Seen a quarter of a century on, 'Bad Timing' stands out as one of Nicolas Roeg's most satisfying and complex films and yet it can be one of his hardest to discuss. It's a film I feel a little guilty about writing so little about, but even on a second viewing it's still rather overwhelming. It's interesting how it manages to be so genuinely multi-layered, more like a novel than a film - the way it mixes voyeurism, spying and emotional, psychological and legal investigation (with Keitel's investigation of the suicide scene placing him firmly in scenes as an unseen voyeur through Terry Rawlings typically brilliant editing) is remarkable enough, but the film manages to do so much more besides. And the performances are incredibly brave - how many leading men can you think of who would effectively (and quite deliberately effeminately) play the woman's role during the lovers' initial meeting? Russell in particular shows an astonishing range in what should be an impossible part, making her inability to find decent roles these days even more disappointing.
True it falls apart in the last couple of reels when the performances don't quite ring true, but it's still the last great film Nic Roeg made before settling into prolific mediocrity. It's as a brilliantly edited post-mortem into a mutually destructive relationship rather than a police mystery that it really enthralls, even when it doesn't entirely work. Much more impressive than I remembered, it's not a feelgood movie - if anything it's the date movie from hell - but it is a remarkably ambitious and accomplished one.
So why is the film so little-known and perhaps even less-seen? Well, that seems to be down to some bad luck and bad timing of its own.
In the US it hit censorship problems and in Europe it had major problems with its distribution. It was one of Rank's last full slate of British productions, so should have been guaranteed a circuit release on the Odeon chain in the UK. Unfortunately, the head of Rank Theatres was so disgusted by the film (the Rank Organisation was originally started to make religious films and many of the old guard were still in place in 1980) that he refused to book it into a single one of their theatres - the only Rank film to be so 'honored' (although he wasn't much enamoured of Eagle's Wing either). The second biggest circuit was owned by Rank's biggest rival, EMI, who weren't interested in helping out their balance sheet, so it ended up on Lew Grade's very small Classic chain. Rank's distribution in Europe was no more enthusiastic.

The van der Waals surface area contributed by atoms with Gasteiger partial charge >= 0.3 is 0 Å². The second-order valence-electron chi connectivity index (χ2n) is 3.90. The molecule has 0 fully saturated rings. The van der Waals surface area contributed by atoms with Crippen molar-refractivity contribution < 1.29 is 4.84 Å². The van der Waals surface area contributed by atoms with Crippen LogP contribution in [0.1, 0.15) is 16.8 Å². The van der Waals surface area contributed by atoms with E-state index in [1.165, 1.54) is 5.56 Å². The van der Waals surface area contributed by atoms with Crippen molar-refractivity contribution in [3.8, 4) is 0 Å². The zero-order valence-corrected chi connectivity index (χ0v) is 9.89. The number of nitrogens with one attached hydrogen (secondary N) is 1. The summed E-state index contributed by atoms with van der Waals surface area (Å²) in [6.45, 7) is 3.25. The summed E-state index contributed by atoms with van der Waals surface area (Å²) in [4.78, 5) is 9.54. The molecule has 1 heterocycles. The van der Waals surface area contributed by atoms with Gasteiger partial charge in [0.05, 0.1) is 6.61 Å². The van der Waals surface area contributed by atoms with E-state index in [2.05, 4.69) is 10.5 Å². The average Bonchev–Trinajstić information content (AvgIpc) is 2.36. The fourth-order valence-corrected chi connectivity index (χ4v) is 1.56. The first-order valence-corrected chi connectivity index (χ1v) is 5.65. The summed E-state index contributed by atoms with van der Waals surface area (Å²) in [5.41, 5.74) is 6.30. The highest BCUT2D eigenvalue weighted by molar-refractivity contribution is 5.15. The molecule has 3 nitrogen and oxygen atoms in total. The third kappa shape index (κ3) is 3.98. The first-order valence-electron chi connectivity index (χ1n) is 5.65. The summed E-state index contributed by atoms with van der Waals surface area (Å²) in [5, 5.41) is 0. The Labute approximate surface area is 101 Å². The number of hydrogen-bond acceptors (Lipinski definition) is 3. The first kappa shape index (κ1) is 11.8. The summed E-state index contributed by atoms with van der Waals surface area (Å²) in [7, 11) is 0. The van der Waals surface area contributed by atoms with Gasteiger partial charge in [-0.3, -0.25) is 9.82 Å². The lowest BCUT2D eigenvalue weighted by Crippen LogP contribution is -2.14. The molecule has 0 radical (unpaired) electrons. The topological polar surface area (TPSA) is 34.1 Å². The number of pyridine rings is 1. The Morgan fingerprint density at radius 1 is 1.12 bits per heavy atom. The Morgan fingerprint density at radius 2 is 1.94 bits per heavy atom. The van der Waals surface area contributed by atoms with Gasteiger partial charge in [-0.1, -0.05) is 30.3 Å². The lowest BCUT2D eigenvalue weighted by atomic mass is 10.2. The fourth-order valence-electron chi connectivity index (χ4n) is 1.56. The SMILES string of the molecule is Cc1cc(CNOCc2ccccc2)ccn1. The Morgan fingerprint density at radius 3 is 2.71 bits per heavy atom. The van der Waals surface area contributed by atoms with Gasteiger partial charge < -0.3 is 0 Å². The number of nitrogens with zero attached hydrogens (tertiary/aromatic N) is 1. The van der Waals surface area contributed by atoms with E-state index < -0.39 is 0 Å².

(Of course, Roeg's next and most expensive film, Eureka, had even bigger problems, being pulled a couple of weeks after opening due to a libel lawsuit that kept it on the shelf for years. Since then, despite the not really successful brave try with Cold Heaven, he seems to be little more than a director for hire on a slew of disappointing pictures and cable movies.) As a result, it's been very hard to track down since its original release, but it's well worth the effort if you're looking for challenging fare.
Criterion's DVD boasts a much better transfer than the UK DVD (which only features a trailer) and a more comprehensive extras package - interviews with Russell, Roeg and producer Jeremy Thomas, stills gallery and 16 deleted scenes. However, the laziness that has crept into some recent Criterion discs is evident in the latter: while 8 of those deleted scenes have no soundtrack, surely it wouldn't have been asking too much of Criterion to have included subtitles for the missing dialogue or at least to have included an introductory caption explaining the scenes? It's an irritating blemish on an otherwise excellent disc.